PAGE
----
It will be apparent that in all the valve arrangements described, if the valve is moved toward or to horizontal position, the fuel supply will be instantly shut ofi and will not be reestablished until the valve is reset by moving the ball valve element 25 out of the field of the permanent magnet. In the arrangement of FIGURE 1, it is also necessary to shut off the supply of fuel to the valve, or the demand therefrom, in order to effect re-setting of the valve. In the arrangement of FIGURE 2 the valve, even though it remains in upright position, will close upon an abnormal flow of fluid through the valve.

In the arrangement shown in FIGURE 2, it is not necessary that the valve be tipped to horizontal position to effect movement of the valve element 25 into the effective field of the permanent magnet and against the valve seat. The presence of fuel pressure against the under side of the ball element 25 through the lower ports 89, with a slight clearance between the ball element and the chamber 11 will, if the valve receives an impact, result in the ball being moved upwardly into the eflective field of the permanent magnet. This is a desirable feature when the valve is used in conjunction with a fuel consuming apparatus mounted in a vehicle, such as a house trailer. In the event the vehicle is involved in a collision but the valve remains upright, it will close.

It will be understood that these valves may be attached directly to a fuel supply tank, such as a liquid petroleum tank now used extensively for supply fuel to heating devices both of portable and fixed form.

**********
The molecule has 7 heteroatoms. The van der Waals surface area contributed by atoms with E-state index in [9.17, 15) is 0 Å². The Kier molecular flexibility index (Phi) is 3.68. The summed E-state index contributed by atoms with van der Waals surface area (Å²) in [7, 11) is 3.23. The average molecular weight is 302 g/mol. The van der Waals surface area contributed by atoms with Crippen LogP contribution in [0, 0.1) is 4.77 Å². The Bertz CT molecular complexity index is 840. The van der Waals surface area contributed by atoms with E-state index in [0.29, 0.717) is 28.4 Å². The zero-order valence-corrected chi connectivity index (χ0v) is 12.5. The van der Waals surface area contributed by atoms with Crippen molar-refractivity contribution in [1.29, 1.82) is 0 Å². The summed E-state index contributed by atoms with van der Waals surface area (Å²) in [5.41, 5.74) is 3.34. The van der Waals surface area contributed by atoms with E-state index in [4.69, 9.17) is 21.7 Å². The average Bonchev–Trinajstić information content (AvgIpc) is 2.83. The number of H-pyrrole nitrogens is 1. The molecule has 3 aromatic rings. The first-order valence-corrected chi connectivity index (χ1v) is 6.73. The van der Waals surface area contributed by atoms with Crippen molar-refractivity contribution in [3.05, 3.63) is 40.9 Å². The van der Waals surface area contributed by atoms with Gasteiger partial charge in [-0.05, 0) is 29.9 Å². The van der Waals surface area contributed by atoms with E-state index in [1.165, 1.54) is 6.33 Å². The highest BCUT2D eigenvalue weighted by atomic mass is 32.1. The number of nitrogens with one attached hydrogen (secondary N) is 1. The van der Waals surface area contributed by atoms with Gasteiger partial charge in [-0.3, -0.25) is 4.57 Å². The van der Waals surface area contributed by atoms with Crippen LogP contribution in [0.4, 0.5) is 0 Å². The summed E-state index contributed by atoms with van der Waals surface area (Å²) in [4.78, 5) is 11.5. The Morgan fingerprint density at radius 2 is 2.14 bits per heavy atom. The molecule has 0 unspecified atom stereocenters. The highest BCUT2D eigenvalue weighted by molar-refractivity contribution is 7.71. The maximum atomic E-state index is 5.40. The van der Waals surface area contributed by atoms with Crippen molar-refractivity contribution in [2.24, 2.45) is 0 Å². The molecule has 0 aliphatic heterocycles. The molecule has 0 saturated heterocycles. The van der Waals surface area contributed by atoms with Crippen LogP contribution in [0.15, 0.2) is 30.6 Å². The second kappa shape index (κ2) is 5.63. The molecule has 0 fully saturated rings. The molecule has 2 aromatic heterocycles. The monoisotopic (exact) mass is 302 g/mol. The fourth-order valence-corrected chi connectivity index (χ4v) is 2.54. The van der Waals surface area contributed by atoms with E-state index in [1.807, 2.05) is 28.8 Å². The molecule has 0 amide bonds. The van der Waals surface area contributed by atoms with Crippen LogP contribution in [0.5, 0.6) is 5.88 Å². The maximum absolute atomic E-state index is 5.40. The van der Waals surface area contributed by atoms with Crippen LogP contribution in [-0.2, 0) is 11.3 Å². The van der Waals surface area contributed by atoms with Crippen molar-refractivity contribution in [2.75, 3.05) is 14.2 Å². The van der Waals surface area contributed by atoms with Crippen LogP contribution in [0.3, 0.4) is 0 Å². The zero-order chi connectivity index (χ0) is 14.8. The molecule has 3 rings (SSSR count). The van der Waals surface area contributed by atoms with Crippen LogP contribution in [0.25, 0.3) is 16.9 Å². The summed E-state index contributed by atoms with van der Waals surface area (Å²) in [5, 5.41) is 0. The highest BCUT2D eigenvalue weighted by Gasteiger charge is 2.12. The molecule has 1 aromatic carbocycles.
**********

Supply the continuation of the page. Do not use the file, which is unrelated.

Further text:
What I claim is:

1. An automatic shut-01f valve comprising a body, a valve seat element mounted in the body, a valve element receiving chamber extending downwardly from said valve seat element, an inlet port communicating with said chamber below said seat element, said body also having an outlet port above said seat element communicating through said seat element with said chamber, a valve element in said chamber and being free to move therein into engagement with said seat element upon said cham ber being moved toward horizontal position to disconnect said outlet port with said chamber, one of said elements including a permanent magnet and the other of said elements including magnetic material, valve element support means fixed in said chamber and spaced downwardly from said seat element for positioning said valve element a distance below said seat element, whereby the eifective influence of said permanent magnet is insuflicient to move said valve element upwardly from said support means toward said seat element, said permanent magnet being operable when said chamber is moved toward horizontal position to efiect movement of said valve element into engagement with said seat element and to maintain said engagement, reset means carried by said body in fluid tight relation thereto and operable externally thereof for moving said valve element downwardly from said seat out of the effective influence of said permanent magnet.